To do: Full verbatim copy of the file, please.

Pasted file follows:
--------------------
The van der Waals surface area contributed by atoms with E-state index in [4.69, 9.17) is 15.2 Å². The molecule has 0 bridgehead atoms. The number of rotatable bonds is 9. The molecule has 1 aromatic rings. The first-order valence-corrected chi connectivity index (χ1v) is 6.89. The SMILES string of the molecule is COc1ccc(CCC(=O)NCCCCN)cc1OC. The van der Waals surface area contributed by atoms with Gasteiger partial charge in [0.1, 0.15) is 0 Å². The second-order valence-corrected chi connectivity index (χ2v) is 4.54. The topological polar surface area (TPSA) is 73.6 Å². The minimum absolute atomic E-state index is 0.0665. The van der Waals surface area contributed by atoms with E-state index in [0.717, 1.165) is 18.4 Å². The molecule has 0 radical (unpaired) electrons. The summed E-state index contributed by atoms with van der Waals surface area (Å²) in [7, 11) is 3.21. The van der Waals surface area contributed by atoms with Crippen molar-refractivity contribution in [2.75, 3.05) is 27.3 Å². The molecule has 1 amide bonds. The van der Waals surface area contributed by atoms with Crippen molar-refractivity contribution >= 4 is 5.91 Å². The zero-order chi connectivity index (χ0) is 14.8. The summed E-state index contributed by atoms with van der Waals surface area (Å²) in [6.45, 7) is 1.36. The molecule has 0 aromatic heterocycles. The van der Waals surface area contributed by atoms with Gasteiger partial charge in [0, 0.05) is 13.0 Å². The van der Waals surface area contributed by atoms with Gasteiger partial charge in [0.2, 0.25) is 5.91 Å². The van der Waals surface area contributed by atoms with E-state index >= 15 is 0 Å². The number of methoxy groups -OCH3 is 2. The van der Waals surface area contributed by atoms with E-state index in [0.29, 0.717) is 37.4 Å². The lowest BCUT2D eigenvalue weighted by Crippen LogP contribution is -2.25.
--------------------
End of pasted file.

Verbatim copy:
The van der Waals surface area contributed by atoms with E-state index in [4.69, 9.17) is 15.2 Å². The molecule has 0 bridgehead atoms. The number of rotatable bonds is 9. The molecule has 1 aromatic rings. The first-order valence-corrected chi connectivity index (χ1v) is 6.89. The SMILES string of the molecule is COc1ccc(CCC(=O)NCCCCN)cc1OC. The van der Waals surface area contributed by atoms with Gasteiger partial charge in [0.1, 0.15) is 0 Å². The second-order valence-corrected chi connectivity index (χ2v) is 4.54. The topological polar surface area (TPSA) is 73.6 Å². The minimum absolute atomic E-state index is 0.0665. The van der Waals surface area contributed by atoms with E-state index in [0.717, 1.165) is 18.4 Å². The molecule has 0 radical (unpaired) electrons. The summed E-state index contributed by atoms with van der Waals surface area (Å²) in [7, 11) is 3.21. The van der Waals surface area contributed by atoms with Crippen molar-refractivity contribution in [2.75, 3.05) is 27.3 Å². The molecule has 1 amide bonds. The van der Waals surface area contributed by atoms with Crippen molar-refractivity contribution >= 4 is 5.91 Å². The zero-order chi connectivity index (χ0) is 14.8. The summed E-state index contributed by atoms with van der Waals surface area (Å²) in [6.45, 7) is 1.36. The molecule has 0 aromatic heterocycles. The van der Waals surface area contributed by atoms with Gasteiger partial charge in [0, 0.05) is 13.0 Å². The van der Waals surface area contributed by atoms with Gasteiger partial charge in [0.2, 0.25) is 5.91 Å². The van der Waals surface area contributed by atoms with E-state index >= 15 is 0 Å². The number of methoxy groups -OCH3 is 2. The van der Waals surface area contributed by atoms with E-state index in [0.29, 0.717) is 37.4 Å². The lowest BCUT2D eigenvalue weighted by Crippen LogP contribution is -2.25.